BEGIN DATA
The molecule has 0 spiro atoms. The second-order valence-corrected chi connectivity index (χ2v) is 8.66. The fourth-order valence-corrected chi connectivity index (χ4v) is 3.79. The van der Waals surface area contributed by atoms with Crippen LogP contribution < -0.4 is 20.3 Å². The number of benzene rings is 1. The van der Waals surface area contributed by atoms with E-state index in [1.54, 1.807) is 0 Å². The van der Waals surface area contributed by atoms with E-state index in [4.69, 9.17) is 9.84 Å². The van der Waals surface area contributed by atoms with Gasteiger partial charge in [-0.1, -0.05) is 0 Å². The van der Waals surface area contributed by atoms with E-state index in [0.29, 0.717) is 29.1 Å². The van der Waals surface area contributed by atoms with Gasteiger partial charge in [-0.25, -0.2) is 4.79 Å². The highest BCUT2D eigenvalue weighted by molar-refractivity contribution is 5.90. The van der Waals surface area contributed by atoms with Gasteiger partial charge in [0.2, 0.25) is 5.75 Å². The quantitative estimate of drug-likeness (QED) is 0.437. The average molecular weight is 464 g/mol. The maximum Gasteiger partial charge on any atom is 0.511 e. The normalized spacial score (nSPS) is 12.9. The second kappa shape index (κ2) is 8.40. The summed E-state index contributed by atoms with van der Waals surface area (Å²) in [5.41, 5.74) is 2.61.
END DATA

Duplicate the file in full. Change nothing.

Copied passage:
The molecule has 0 spiro atoms. The second-order valence-corrected chi connectivity index (χ2v) is 8.66. The fourth-order valence-corrected chi connectivity index (χ4v) is 3.79. The van der Waals surface area contributed by atoms with Crippen LogP contribution < -0.4 is 20.3 Å². The number of benzene rings is 1. The van der Waals surface area contributed by atoms with E-state index in [1.54, 1.807) is 0 Å². The van der Waals surface area contributed by atoms with E-state index in [4.69, 9.17) is 9.84 Å². The van der Waals surface area contributed by atoms with Gasteiger partial charge in [-0.1, -0.05) is 0 Å². The van der Waals surface area contributed by atoms with E-state index in [0.29, 0.717) is 29.1 Å². The van der Waals surface area contributed by atoms with Gasteiger partial charge in [-0.25, -0.2) is 4.79 Å². The highest BCUT2D eigenvalue weighted by molar-refractivity contribution is 5.90. The van der Waals surface area contributed by atoms with Gasteiger partial charge in [0.2, 0.25) is 5.75 Å². The quantitative estimate of drug-likeness (QED) is 0.437. The average molecular weight is 464 g/mol. The maximum Gasteiger partial charge on any atom is 0.511 e. The normalized spacial score (nSPS) is 12.9. The second kappa shape index (κ2) is 8.40. The summed E-state index contributed by atoms with van der Waals surface area (Å²) in [5.41, 5.74) is 2.61.